Bluegrass star Block is a 14-time Grammy winner

Banjo player started career in Gardena By Brett Callwood

Photo by Crystal K. Martel SPECIAL MUSICIAN—Banjo musician Ron Block started with a guitar but by age 13, he moved on to the banjo and bluegrass after seeing a performance on TV.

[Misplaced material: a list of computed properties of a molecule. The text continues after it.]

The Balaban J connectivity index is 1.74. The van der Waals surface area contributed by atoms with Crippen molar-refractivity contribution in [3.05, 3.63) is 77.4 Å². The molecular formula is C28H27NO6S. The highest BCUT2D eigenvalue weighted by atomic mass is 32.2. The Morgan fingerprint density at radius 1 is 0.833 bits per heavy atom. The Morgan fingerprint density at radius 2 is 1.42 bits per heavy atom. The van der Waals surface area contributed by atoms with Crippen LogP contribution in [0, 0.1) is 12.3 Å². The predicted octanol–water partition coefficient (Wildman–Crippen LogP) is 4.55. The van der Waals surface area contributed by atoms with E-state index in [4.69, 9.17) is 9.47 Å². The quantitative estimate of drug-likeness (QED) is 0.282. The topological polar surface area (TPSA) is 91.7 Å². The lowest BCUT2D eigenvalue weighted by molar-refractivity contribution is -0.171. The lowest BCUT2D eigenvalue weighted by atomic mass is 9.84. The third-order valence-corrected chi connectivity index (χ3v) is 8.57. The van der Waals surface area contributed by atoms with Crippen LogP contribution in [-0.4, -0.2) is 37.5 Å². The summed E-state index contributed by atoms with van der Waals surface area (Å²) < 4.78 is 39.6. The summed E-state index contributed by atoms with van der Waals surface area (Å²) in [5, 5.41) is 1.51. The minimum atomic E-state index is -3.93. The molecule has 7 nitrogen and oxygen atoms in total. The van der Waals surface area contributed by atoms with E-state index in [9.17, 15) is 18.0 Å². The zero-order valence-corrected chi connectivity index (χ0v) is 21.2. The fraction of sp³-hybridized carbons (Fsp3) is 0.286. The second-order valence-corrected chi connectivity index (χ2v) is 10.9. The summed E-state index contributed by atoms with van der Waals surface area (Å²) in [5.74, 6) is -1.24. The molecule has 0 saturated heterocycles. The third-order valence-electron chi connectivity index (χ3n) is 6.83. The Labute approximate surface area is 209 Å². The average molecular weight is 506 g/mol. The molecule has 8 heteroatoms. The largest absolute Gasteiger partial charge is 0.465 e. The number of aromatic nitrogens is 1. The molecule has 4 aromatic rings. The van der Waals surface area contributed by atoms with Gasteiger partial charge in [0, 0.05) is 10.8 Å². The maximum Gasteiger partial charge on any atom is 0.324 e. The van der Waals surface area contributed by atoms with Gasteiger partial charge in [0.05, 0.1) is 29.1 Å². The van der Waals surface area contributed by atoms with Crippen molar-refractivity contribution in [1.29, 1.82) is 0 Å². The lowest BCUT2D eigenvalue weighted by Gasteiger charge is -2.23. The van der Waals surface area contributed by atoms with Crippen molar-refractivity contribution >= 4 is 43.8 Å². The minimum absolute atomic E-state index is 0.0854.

Fourteen-time Grammy winner Ron Block is the banjo player in bluegrass giant Alison Krauss’ band Union Station. As a result, he’s one of the most in-demand banjo players in modern bluegrass, and he’s also a successful solo musician. On top of all that, he spent some of his childhood living in Gardena so we decided to have a chat with him. When did you start playing banjo, and when did it get serious? I was about 12 or 13. My dad used to own a music store in Lawndale called Hogan’s House of Music, just off the 405 freeway on Hawthorne Boulevard. When I was little till about 1970, we lived in Gardena. I was born in ‘64. Dad worked at the store, and then right about 1971, maybe 1970, the owner of the store passed away. Dad ended up being half owner, and then he bought it out and became the full owner of the music store. So, I grew up hearing music. By the time I was 10 years old, I wanted a guitar. Dad got me a guitar, and I was just sort of strumming along on things. Then I heard bluegrass when I was about 12 years old, on TV, and I wanted a banjo. So when I was about 13, dad got me a banjo. Just a real cheap model, and I went to town on it. He says now, ‘I got you a banjo at 13 and you didn’t come out of your room until you were 21,’ which is kinda true. I just learned from a couple of books. I listened to bluegrass albums, and then I found out about the festival scene, in California even. There was one in NorCo, one up in Grass Valley that still goes on. Chino, La Jolla, there were lots of different festivals in California at that time. So by the time I was about 15 or 16, I had got a car, started working for my dad’s store, and then on the weekend I’d go either to jamming at somebody’s house, rehearsal with bands I was in, or I was off at a festival playing music. California is not necessarily known for bluegrass – was it hard to find likeminded souls here? I was working for my dad, so I had a part time job working about 30 hours per week, and then I was in a band all through those teenage years from 15 to 21, and the bands I was in would make good money on the weekends. So I was making decent money, but it was because I had a part time job as well. Once I turned 21, I went to Texas to go to a college that had bluegrass courses, and recording, and all kinds of stuff like that. So I quit my job with dad, quit the bands I was in, and went out there. When I came back to California about a year later, and I was trying to make a living playing music, it was not easy out there to do that. The place to make a living playing music if you’re going to try to do that at all is out east. Especially this kind of music. How did you connect with Alison Krauss? I started out playing in a local band and we traveled up and down California. Through that, I met other people and we formed a regional band so I quit the local band. Then you travel regionally. We went as far as even Branson, Missouri, and Nashville. We travelled over a wide region, and then through that traveling you meet other bands that are playing at festivals. Back then, I was just a dumb kid… 22, 23 years old. If I saw a band and they were great players and singers, and they had a great set, I would walk up to them and go, ‘You guys sounded amazing.’ I would tell them. That’s kind of how it works. In bluegrass, back then, there was this really informal networking. You weren’t going, ‘I’ll see if I can get a job with this person.’ You were just going, ‘Hey, you’re an awesome player, do you wanna jam later?’ So it was more about playing with different people. Through that, I began to meet people like Alison and other people who would later be in her band. You just meet people through playing at festivals and, sometimes, if they like your playing and it stands out somehow, lots of times they’ll have you come play on albums or be in their band even. That’s how it happened. I hate to use the word organic, but it was a natural outgrowth of going to festivals. Do you enjoy coming back to SoCal with her? I do. My dad, my stepmom and a bunch of relatives live all scattered all up and down California. So yeah, I love coming here and getting to see everybody and playing for the folks. Do you remember anything about your early years in Gardena, even though you left when you were six? Just flash images of our neighborhood. I don’t remember where it was, but images of the neighborhood more than anything. We moved when I was 6. I moved up north with my mom when I was about 7. What do you have planned for next year? I’m finishing up another album. I have a lot of solo albums as well as a lot of albums I’ve done with Alison. Those are on my website, I’m finishing up another album. I do teaching workshops, banjo and guitar workshops on my website. I’ve been doing that. Then next year I’ll be doing some more dates in the UK and Ireland too, with Damien O’Kane. I’ve played since 2014 with Damien, an Irish tenor banjo player. So he plays four strings with a flat pick and I play five strings with finger picks. So we blend — I call it bluegrass and Irish in a blender. We travel around to the folk festivals in the different places there, and there are lots of bluegrass bands at those folk festivals too.

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